Congratulations. You made a movie. Now the hard part begins. Everyone dreams of getting their picture noticed at a film festival and starting a Hollywood career. But the film festival circuit is more overcrowded every year, and with the sheer number of fests out there it’s hard to muddle through and find the right festival for your film.
Let’s assume your movie’s all ready to go; tight edit, final sound mix, copyrights cleared, all that. Festival time. Now what?
(1) Count the money.
Assume that you’re going to apply to about forty fests at around $25 apiece. Forty seem like a big number? Just remember you’re not going to get into all of them. Get used to the concept of sunk costs here. With every check you write, tell yourself that nothing may come of it. It’s all part of the fun.
(2) Load up on supplies.
The basics are clear. Padded envelopes are your friend. The kind with bubble wrap inside, not fiber. No one wants to open a disgusting, crud-filled envelope. You’ll also need blank DVDs and nice cases to put them in, the convenient kind that snap shut, not the cheap jewel cases that break if you touch them too firmly. You don’t have to get the fanciest cover or label art around, but if you’ve got something nice, so much the better.
(3) Boy Scout motto: Be prepared.
There are a few things you may not need to apply to a festival, but you’ll need upon acceptance. Are you going to apply to festivals that will require a BetaSP tape-or an HD tape or film print-of your movie? Then you’d better be able to get one made! Do you have good production stills on hand? A press kit? How about a slick poster? Don’t be caught empty-handed!
Ideally, you budgeted for all this before production began; festivals aren’t cheap. You may want to start gearing towards fests with cash prizes.
(4) Figure out what your film is.
A feature-length comedy and a short drama are suited for two very different kinds of showcases. Some festivals like realistic, traditional subject matter, others lean more avant-garde. Moreover, there are special opportunities for films showcasing minority issues or specific subjects, or from first-time directors, or student projects… figure out how your film’s genre, length, history, target audience and all these other tangibles (and intangibles) help it fit (or not!) into a festival program.
(5) And at long last… find festivals.
The Internet has made it easier than ever to get confused by long lists of events you’ve never heard of. The hot site is Withoutabox, which keeps organized listings for you, processes credit card payments, sends out e-mails and in general serves as a hub for film festival news and trends. Signing up for a paid membership even gets you discounts on festival application fees. (And don’t miss out on their message board for friendly tips and support.)
But Withoutabox tends not to list the most prestigious or the most fledgling tiers, and even in their range they aren’t partnered with everyone, so keep snooping. FilmFestivals.com keeps their listings organized by month, and Chris Gore’s “Ultimate Film Festival Survival Guide” is worthy of its status as a must-have book for all interested in tackling the festival circuit, even if only as an audience member. Gore doesn’t just list fests, he tells you how to make the most of your festival experience, which goes somewhat outside the scope of this article but is nonetheless important.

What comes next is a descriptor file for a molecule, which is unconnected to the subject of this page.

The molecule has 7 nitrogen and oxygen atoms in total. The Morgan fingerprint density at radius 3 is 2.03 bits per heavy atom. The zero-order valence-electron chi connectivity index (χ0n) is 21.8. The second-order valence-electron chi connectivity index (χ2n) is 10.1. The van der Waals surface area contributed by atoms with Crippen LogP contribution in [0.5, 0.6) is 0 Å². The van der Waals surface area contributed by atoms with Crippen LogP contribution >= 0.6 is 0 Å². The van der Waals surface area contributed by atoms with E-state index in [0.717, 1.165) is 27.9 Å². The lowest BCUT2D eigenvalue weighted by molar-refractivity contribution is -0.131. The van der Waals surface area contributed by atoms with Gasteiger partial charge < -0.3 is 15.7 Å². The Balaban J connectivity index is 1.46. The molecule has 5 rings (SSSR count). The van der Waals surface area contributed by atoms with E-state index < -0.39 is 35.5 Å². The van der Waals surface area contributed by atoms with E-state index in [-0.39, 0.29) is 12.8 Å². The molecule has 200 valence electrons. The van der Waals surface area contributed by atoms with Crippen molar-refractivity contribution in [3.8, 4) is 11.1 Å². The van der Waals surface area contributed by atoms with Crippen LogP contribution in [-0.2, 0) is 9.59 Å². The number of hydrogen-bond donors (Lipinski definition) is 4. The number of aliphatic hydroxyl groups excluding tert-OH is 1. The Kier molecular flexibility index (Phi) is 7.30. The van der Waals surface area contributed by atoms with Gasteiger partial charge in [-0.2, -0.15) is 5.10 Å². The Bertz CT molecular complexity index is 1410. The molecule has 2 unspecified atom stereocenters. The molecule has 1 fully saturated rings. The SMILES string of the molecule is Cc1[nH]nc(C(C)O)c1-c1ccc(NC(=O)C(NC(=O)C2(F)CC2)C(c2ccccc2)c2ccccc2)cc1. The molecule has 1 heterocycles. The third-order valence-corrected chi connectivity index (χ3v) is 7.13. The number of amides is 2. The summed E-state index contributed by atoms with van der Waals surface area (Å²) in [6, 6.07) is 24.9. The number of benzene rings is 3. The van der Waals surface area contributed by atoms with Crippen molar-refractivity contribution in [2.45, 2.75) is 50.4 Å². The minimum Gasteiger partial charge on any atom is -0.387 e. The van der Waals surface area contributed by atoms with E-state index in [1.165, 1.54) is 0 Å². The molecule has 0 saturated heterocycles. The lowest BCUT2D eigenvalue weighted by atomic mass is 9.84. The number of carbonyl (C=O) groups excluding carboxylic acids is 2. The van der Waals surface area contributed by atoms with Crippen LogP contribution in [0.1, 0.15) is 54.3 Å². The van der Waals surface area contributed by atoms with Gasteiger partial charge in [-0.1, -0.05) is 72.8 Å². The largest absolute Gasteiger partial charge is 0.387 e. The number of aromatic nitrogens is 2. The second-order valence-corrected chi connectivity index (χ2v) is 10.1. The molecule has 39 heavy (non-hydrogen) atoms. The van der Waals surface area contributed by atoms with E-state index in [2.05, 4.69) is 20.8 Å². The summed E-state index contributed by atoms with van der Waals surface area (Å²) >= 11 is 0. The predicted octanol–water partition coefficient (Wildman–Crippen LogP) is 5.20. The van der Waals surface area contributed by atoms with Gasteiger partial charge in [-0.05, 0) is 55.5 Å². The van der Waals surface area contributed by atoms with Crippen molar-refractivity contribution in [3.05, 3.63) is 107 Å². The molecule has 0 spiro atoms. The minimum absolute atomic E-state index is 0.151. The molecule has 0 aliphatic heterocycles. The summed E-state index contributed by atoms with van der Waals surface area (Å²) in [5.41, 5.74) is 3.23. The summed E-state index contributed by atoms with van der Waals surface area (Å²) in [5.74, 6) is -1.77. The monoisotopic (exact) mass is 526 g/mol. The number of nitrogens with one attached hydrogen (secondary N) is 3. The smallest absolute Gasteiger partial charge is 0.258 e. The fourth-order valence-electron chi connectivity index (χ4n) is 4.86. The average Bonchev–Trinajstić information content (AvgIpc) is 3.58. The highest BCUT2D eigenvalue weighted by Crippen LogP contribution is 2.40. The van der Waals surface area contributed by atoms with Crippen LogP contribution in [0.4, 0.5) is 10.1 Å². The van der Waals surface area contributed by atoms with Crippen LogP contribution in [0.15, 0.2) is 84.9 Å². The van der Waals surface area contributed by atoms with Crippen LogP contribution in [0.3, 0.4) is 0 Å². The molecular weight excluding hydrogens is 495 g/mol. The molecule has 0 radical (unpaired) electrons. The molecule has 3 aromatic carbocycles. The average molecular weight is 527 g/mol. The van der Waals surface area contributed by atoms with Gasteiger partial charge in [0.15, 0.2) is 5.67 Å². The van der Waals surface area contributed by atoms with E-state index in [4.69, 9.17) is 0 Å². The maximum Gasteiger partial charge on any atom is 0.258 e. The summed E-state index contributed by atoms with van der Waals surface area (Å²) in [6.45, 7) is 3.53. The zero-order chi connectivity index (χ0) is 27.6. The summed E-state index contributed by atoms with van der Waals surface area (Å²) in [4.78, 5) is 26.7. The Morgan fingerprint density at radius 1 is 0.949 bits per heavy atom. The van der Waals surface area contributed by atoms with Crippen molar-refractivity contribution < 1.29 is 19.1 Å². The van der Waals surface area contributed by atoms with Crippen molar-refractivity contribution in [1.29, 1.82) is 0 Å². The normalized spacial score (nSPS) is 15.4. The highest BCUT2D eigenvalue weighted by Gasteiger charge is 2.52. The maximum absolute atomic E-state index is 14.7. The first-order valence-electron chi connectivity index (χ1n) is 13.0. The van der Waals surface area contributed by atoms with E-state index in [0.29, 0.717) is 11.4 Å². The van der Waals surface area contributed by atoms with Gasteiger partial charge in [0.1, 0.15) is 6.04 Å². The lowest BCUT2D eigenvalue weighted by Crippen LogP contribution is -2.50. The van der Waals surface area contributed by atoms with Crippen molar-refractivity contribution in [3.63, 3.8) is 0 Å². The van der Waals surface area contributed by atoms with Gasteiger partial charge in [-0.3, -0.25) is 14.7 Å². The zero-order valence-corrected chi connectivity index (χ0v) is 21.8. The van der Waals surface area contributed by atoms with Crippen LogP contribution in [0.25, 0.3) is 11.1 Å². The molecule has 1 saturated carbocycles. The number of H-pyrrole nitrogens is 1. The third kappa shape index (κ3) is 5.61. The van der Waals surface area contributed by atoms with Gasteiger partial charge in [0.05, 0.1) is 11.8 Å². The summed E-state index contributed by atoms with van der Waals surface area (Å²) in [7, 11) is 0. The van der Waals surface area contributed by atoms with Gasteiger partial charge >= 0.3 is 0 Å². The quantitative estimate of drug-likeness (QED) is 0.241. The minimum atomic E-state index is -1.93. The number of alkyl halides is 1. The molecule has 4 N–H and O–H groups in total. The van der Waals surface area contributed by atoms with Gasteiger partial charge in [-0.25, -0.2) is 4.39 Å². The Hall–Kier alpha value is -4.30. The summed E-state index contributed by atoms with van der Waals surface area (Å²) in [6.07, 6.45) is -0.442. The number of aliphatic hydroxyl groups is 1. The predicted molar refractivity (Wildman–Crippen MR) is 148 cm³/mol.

(6) Judge film festivals before they judge your film.
Before you apply, look over each festival’s Web site. Does it look professional? Is it the kind of organization you’d like to be affiliated with? Then check out their previous schedules. What sorts of films have they taken in the past? Were they like your movie? Are you a good fit there? Looking for festivals for your film is like looking for colleges for your kid, there’s a lot of great options (and not-so-great), but ultimately you’re looking for the right individual fit.
(7) … and recognized when you’re judged in advance.
It’s nice to be proud of your movie, but let’s face it, if you’re a first-time filmmaker who shot something on a whim one weekend with your friends, you may not do well at a festival whose ‘independent shorts’ program features Hollywood celebrities. The film festival circuit is no longer quite the haven for revolutionary, independent work it used to be. Find your niche.
(8) The natural order of things.
Some festivals want your film to be a US premiere, or at least a premiere in that state. You’ll need to hit those up first. Similarly, you’ll want to hit the first tier of prestige in your festivals list before tackling the smaller, regional fests; Sundance needs your attention before something out in Maine.
(9) Talk to people, talk to yourself.
What are other filmmakers doing? What’s their thought process when submitting? What have their experiences been in going to festivals? Sometimes it’s good to just talk to people and hear what they think and recommend. Similarly, evaluate your own process. Are you submitting someplace for good reason, or just because it’s there?
(10) You will get rejected.
And rejected. And rejected again. It happens to everyone, including the people with awards on their wall. Rest assured, it does get easier (emotionally, not financially).
The more research you do and the more understanding you get of the process, the more streamlined your film festival submissions will be. Good luck; see you at the movies!